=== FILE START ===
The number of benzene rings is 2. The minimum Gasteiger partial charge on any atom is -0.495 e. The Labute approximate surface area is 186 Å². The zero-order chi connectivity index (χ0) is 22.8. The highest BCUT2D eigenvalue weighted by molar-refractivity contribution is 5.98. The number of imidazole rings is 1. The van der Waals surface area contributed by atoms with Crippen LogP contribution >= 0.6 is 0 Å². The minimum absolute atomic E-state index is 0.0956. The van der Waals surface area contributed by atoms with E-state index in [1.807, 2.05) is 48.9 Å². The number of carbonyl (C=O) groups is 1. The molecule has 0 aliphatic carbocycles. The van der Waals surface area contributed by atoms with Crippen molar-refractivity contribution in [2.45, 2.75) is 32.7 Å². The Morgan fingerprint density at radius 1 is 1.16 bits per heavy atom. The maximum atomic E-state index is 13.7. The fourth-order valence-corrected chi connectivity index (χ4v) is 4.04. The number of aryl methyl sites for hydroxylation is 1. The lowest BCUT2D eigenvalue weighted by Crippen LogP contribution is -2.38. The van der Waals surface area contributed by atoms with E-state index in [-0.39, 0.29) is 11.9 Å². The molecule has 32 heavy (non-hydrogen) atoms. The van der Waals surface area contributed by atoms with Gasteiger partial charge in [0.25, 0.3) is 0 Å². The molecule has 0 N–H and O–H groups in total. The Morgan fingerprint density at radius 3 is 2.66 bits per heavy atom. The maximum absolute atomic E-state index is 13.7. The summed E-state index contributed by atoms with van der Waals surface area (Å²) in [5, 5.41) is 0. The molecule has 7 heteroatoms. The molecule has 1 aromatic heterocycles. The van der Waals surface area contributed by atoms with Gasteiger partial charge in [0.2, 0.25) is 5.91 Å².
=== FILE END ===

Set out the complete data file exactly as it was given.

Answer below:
The number of benzene rings is 2. The minimum Gasteiger partial charge on any atom is -0.495 e. The Labute approximate surface area is 186 Å². The zero-order chi connectivity index (χ0) is 22.8. The highest BCUT2D eigenvalue weighted by molar-refractivity contribution is 5.98. The number of imidazole rings is 1. The van der Waals surface area contributed by atoms with Crippen LogP contribution >= 0.6 is 0 Å². The minimum absolute atomic E-state index is 0.0956. The van der Waals surface area contributed by atoms with E-state index in [1.807, 2.05) is 48.9 Å². The number of carbonyl (C=O) groups is 1. The molecule has 0 aliphatic carbocycles. The van der Waals surface area contributed by atoms with Crippen molar-refractivity contribution in [2.45, 2.75) is 32.7 Å². The Morgan fingerprint density at radius 1 is 1.16 bits per heavy atom. The maximum atomic E-state index is 13.7. The fourth-order valence-corrected chi connectivity index (χ4v) is 4.04. The number of aryl methyl sites for hydroxylation is 1. The lowest BCUT2D eigenvalue weighted by Crippen LogP contribution is -2.38. The van der Waals surface area contributed by atoms with E-state index in [-0.39, 0.29) is 11.9 Å². The molecule has 32 heavy (non-hydrogen) atoms. The van der Waals surface area contributed by atoms with Gasteiger partial charge in [0.25, 0.3) is 0 Å². The molecule has 0 N–H and O–H groups in total. The Morgan fingerprint density at radius 3 is 2.66 bits per heavy atom. The maximum absolute atomic E-state index is 13.7. The summed E-state index contributed by atoms with van der Waals surface area (Å²) in [5, 5.41) is 0. The molecule has 7 heteroatoms. The molecule has 1 aromatic heterocycles. The van der Waals surface area contributed by atoms with Gasteiger partial charge in [0.2, 0.25) is 5.91 Å².